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Reprint of an article in the March/April 2014 issue of The Engine Rebuilder, with whose permission it is reproduced.© The Engine Rebuilder 2014

Turner Engineering – everything Land Rover

Specialising solely in the rebuilding of engines of one particular marque is sometimes seen as a potentially dangerous strategy: should the selected marque “sneeze”, the engine rebuilder will soon “catch a cold”. As is usually the case there is however another side to that view for specialist knowledge, techniques and focus can provide the edge that paves the way to success. That certainly has been the case with Turner Engineering whose name is now inextricably linked with that of Land Rover for their rebuilt units of virtually every type and age, as well as parts. As with Land Rover though, there have been trials and tribulations along the road but Land Rover’s current success underpinned by their ownership (as Jaguar Land Rover) since 2008 by one of the largest vehicle producers in the world – Tata Group of India – is just reward for them both.

A key factor in the success of Turner Engineering is the personal, hands-on approach of the team at the helm – Richard and Frida Turner (no that is not misspelt – Frida hails from Holland). Their detailed knowledge of every aspect of the business which they established over thirty five years ago shows throughout: Frida’s knowledge of parts and processes plus the rapport she has established with regular customers is balanced perfectly with Richard’s machining skills to enable him to focus principally on that and the actual rebuilding. The latter, however, is something of a misnomer today for although Richard has rebuilt more Land Rover engines than some of us have had hot dinners, now that volumes have reached their present level he has to concentrate more on the machining aspects: two staff undertake the actual re-assembly under his watchful eye. Although a small team of only six in total (four and half in reality for three are full time, three part time), the company’s reputation now sees their engines being shipped to wherever Land Rovers are used – and that means all over the world!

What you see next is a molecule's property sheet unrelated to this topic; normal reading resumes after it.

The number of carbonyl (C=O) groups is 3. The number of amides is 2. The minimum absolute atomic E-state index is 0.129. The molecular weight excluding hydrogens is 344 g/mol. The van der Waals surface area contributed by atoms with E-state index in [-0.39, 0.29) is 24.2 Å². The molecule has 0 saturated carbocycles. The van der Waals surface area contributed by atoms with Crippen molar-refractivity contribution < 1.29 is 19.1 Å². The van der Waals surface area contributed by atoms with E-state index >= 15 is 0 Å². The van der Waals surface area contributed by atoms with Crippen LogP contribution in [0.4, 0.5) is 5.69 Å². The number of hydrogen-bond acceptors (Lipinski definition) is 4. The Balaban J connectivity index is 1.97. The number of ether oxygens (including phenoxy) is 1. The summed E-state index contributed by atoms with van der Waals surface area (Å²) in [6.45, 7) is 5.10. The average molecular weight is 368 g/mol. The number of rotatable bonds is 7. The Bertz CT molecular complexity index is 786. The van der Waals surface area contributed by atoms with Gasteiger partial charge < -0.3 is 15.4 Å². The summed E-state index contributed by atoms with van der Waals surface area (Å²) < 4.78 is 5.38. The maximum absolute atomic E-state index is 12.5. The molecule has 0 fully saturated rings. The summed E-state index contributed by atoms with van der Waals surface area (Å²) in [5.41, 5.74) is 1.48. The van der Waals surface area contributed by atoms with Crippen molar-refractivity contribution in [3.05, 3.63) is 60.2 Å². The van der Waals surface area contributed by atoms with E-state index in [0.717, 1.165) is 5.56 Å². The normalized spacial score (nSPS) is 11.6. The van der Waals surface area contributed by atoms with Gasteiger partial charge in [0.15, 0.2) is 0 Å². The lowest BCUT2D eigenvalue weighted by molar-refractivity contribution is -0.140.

The finishing touches are put to a 200TDI engine

The customer service they deliver is achieved by running the business as nearly as possible to a production line basis, so that minimised set-up times and tool changes assist consistency as well as efficiency. But then by using one of the benefits of specialisation, when there are orders for a number of a certain specification engine, their specialist knowledge enables them to add some for their own stock onto that run so it becomes a viable production batch. They can do this because, again as a result of their single focus, they know precisely which engines and variants are the ones which move plus they invest wisely in components and ‘core materials’ such as blocks and other major components to enable them to do this.

Stock V8 blocks ready for assembly. The control panel of the Mazak machine can be seen in the background beyond the Sunnen line borer.

Achieving such throughput and prompt turnaround has only been possible after considerable and timely investment. In the early 1990s Turner Engineering were one of the first engine rebuilders to adopt CNC machinery, when they took the brave but extremely shrewd decision to make the substantial investment in a new Mazak AJV 25/405N CNC jig borer. Thanks to the choice of machine and the way it has been maintained their decision is still paying dividends for the 8.5 tonne machine remains at the centre of the machining activity and just as accurate as it was on day one.

A bore gauge being used to measure conrod big ends following machining on the Mazak machine